Do you have a game day ritual?
I usually try to eat about four hours before the game. We’ll go to our field house depending if it’s a home or away game, you have like an hour to just hang out and get rest. During that time I try to watch a little bit of film just to go over everything, and then I’ll try to take a 20 minute power nap. After that, I go out, walk the field, and just envision everything I’m going to do that game and then go back, get taped, get ready, go out about an hour and a half before the game and start getting loose.

Do you have plans after you graduate?
I plan on playing football and studying business in college.

Do you play more than one sport?
I played baseball for my entire life, but I actually stopped playing this past year to focus on football.

What professional athletes do you most admire?
Right now, one of my favorite athletes is Joe Burrow of the Cincinnati Bengals. I love the way he plays. I sort of see myself in him. My favorite part about him is his quiet confidence. He’s not too boastful about everything, but you can tell by how he carries himself that he knows he’s the guy. I just enjoy watching him go through everything and try to sort of follow how he does a lot of stuff just because he’s such a great quarterback and player.

What advice would you give to young aspiring athletes?
I would say follow your path, everyone’s going to have a different journey. So with timing, just keep focused, stay working. Also just don’t believe everything you see. There’s going to be a lot of fake stuff in this world that will try to bring you down, but just stick to your path and stay focused because God’s going to have a plan for you and you just gotta trust that.

What or who motivates you to put in the effort necessary to compete at a high level?
I would say my competitiveness. I love to win and so if someone’s out there doing something, you gotta do it better than them. You have to work harder. It’s not timing, but it’s just you have to do everything to the best of your ability.


 

Lanier Longhorns

Coach Tyler Maloof

What should fans expect this upcoming season?
Fans should expect to see a fast, physical team that loves to play together. We have a good returning core of players from last season that have truly bought in to what we as coaches have been working to instill.

What are you most excited about going into this season?
I am most excited to see the growth of our team throughout the season.  As a group they have grown so much since January, when we started our off-season workouts. They have come together as a group and are hungry for success.

What are your strengths as a team this season?
We return a lot of skill players with significant Varsity experience. We will have to lean on those guys along with our returning QB Preston Ratliff.

What are your goals for the season?
Along with the obvious goals of winning a Region Championship and making a run in the playoffs, the biggest goal for our team is to be consistent and play to their abilities.  If we take care of those little things, a lot of the bigger goals tend to take care of themselves.

How would you describe your coaching style or philosophy?
From a coaching philosophy perspective, I think we as coaches must be great teachers of the game and effective communicators. I want to make sure that every play in our program understands their role and are coached up to perform to the best of their ability.  I believe when you work hard and treat people the right way, good things happen.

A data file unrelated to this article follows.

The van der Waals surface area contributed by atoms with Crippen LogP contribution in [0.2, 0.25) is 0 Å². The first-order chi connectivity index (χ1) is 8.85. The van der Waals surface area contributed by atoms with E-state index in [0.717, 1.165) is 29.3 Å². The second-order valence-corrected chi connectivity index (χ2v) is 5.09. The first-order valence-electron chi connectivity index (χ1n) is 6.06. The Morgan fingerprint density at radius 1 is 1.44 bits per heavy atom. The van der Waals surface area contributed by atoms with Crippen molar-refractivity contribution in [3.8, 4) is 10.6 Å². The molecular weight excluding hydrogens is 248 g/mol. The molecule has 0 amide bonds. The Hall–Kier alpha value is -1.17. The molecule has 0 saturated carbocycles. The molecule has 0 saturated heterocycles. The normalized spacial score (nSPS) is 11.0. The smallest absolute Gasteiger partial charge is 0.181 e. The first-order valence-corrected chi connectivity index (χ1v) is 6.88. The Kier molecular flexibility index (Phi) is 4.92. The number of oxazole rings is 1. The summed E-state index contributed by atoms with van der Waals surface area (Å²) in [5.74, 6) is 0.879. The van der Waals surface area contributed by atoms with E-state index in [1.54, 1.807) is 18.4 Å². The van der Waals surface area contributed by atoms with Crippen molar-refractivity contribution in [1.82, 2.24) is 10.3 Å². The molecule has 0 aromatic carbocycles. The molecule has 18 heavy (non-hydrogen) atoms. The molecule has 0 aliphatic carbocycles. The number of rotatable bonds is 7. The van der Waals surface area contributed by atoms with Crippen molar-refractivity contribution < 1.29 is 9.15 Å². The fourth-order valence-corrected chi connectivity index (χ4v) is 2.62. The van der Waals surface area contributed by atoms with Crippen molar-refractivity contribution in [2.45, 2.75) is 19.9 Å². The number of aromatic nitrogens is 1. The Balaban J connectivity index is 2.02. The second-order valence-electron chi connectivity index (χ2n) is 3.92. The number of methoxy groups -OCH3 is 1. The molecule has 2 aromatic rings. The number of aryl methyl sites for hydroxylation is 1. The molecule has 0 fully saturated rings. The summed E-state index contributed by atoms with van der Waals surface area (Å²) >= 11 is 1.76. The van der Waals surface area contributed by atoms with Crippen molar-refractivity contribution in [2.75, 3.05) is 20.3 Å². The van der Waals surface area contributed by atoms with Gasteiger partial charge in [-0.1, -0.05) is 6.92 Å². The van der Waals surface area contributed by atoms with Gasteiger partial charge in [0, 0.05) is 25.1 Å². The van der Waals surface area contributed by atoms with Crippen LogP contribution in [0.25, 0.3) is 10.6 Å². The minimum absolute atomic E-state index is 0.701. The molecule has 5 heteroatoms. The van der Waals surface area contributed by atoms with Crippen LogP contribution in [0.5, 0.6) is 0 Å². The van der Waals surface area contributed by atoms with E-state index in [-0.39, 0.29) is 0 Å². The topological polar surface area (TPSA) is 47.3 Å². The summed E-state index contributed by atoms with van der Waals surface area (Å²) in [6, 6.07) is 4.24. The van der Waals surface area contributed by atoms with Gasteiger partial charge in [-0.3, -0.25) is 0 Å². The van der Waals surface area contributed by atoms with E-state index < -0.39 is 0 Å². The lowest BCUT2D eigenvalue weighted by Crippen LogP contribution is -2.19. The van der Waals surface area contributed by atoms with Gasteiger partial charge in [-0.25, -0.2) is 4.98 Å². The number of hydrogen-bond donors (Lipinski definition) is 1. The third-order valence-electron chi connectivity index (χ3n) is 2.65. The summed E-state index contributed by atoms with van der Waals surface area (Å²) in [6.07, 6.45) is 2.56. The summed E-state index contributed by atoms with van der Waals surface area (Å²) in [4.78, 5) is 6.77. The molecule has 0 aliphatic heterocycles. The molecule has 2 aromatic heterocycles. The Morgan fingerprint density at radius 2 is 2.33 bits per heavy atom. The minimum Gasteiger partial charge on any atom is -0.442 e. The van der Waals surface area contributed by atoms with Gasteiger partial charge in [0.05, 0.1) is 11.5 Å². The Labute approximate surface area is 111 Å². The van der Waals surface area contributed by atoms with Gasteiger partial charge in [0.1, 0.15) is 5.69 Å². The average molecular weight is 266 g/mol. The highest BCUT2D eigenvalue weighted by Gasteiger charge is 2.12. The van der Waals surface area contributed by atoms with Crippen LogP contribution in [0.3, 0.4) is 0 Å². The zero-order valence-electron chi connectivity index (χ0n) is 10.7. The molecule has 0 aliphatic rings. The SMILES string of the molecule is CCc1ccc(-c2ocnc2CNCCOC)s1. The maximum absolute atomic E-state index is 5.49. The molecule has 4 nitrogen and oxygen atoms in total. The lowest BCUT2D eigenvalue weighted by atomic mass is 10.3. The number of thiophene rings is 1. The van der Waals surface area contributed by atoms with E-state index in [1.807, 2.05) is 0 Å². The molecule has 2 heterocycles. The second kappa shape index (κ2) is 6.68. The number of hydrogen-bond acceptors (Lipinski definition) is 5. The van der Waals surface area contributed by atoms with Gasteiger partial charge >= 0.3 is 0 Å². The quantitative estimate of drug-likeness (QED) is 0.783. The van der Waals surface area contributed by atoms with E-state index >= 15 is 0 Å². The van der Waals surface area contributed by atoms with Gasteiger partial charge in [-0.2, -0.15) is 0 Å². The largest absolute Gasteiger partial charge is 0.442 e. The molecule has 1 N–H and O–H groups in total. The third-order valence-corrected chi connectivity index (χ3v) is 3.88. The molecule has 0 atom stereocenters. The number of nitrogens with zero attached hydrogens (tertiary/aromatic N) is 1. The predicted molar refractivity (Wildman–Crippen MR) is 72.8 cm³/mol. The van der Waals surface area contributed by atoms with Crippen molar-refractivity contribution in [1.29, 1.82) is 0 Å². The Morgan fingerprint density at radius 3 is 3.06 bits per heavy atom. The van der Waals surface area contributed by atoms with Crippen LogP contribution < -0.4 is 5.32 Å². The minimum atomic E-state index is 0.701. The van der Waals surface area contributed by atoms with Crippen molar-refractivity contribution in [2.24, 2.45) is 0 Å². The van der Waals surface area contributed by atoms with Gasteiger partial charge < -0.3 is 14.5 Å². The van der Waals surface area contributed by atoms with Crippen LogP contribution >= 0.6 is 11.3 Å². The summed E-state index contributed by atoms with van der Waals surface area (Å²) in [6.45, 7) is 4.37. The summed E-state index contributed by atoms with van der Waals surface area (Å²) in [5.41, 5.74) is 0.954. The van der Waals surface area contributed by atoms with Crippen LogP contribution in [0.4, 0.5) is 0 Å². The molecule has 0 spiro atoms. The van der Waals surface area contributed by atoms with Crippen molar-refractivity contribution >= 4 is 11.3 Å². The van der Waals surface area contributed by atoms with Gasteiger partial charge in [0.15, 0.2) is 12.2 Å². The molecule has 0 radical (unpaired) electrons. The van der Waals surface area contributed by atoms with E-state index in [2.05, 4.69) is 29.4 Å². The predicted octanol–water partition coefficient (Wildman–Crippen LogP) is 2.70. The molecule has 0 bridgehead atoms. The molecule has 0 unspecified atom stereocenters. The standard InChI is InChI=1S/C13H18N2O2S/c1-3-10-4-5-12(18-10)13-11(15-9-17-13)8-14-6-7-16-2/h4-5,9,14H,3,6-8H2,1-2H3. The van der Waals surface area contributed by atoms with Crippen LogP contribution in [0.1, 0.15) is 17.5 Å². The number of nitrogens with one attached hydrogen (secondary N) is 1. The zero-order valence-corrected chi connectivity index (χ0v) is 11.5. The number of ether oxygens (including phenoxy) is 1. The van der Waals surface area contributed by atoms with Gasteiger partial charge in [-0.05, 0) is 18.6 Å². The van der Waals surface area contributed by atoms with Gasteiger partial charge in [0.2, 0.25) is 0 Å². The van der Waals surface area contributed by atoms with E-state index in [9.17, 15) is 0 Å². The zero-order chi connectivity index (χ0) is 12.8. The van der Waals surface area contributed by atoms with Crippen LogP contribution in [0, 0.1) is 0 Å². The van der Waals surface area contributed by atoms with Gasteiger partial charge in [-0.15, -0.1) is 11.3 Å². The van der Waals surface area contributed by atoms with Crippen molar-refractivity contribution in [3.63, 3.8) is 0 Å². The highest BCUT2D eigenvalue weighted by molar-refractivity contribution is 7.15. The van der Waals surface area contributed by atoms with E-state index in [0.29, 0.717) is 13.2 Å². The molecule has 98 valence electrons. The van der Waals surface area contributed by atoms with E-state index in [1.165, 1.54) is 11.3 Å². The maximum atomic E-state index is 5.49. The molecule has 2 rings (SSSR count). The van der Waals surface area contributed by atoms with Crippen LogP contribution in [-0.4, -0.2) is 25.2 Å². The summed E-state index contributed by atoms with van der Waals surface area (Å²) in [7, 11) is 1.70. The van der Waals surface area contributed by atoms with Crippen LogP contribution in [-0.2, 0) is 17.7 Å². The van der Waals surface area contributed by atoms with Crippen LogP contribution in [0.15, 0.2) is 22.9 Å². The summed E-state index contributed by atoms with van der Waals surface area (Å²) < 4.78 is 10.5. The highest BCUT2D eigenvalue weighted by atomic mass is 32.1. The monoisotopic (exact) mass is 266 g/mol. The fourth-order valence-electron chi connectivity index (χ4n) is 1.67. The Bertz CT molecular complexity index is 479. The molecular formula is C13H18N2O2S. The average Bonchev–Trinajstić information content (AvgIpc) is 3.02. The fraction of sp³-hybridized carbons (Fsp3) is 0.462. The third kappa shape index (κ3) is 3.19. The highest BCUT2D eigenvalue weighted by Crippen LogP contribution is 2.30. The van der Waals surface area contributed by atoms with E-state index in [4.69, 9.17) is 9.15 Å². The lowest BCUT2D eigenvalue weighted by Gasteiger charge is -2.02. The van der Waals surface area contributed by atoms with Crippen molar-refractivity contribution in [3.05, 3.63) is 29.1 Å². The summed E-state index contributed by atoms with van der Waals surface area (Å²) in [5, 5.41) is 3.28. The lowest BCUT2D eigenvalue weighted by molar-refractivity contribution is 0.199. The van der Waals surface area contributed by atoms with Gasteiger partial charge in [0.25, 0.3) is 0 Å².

Are you superstitious or have any game day rituals?
Not really, no.

When did you discover you wanted to be a football coach?
Growing up in a family full of high school football coaches, it was always in the back of my mind as I entered college. Along with seeing what kind of impact they had on student-athletes and staying around the game of football, it was an easy decision to get into teaching and coaching.

What is your advice for aspiring football coaches?
Build relationships, work hard, and treat people the right way.

 

Tayo Ashadele
Senior
Running Back
5’10”
195

How did you get involved in football?
I joined football in 7th grade in the GFL.

What’s your favorite memory from football?
In 8th grade, I had 100 yards rushing and two touchdowns in my first ever game playing running back.

Do you have a game day ritual?
Not really, just anything that gets me relaxed.

What are your plans after you graduate?
Play in college and get a degree.

Do you play more than one sport?
I also run track so I can get faster.

What professional athletes do you most admire?
Nick Chubb of the Cleveland Browns and Alvin Kamara of the New Orleans Saints. I try to model my game after them.

What advice would you give to young aspiring athletes?
To just work as hard as they can and do their best

Who or what motivates you to put in the effort necessary to compete at a high level?
My family. They have been saying I was going to have success in football. Also, my own goals to play at the next level and then hopefully the pros.

 

Chase Jameson
Senior
Wide Receiver
6’1
185

How did you get involved in football?
I started playing football in first grade with GFL.

What’s your favorite memory from football?
When we had 10 seconds to win the game against North Gwinnett to go to the playoffs and I scored as the clock ran out.

Do you have a game day ritual?
I listen to my music and go out to the field just a little bit before everyone to relax my mind.

What are your plans after you graduate?
To play college football.

Do you play more than one sport?
Yes, baseball.

What professional athletes do you most admire?
Cooper Kupp of the Los Angeles Rams because he is a great route runner.

What advice would you give to young aspiring athletes?
Don’t take it for granted because it goes by way too fast and enjoy every battle with your family.

Who or what motivates you to put in the effort necessary to compete at a high level?
My parent because they have put in so much to make me a great athlete, whether it be time or money or even to just sit and talk to me. I just want to give it all back to them and be able to provide for them in the future.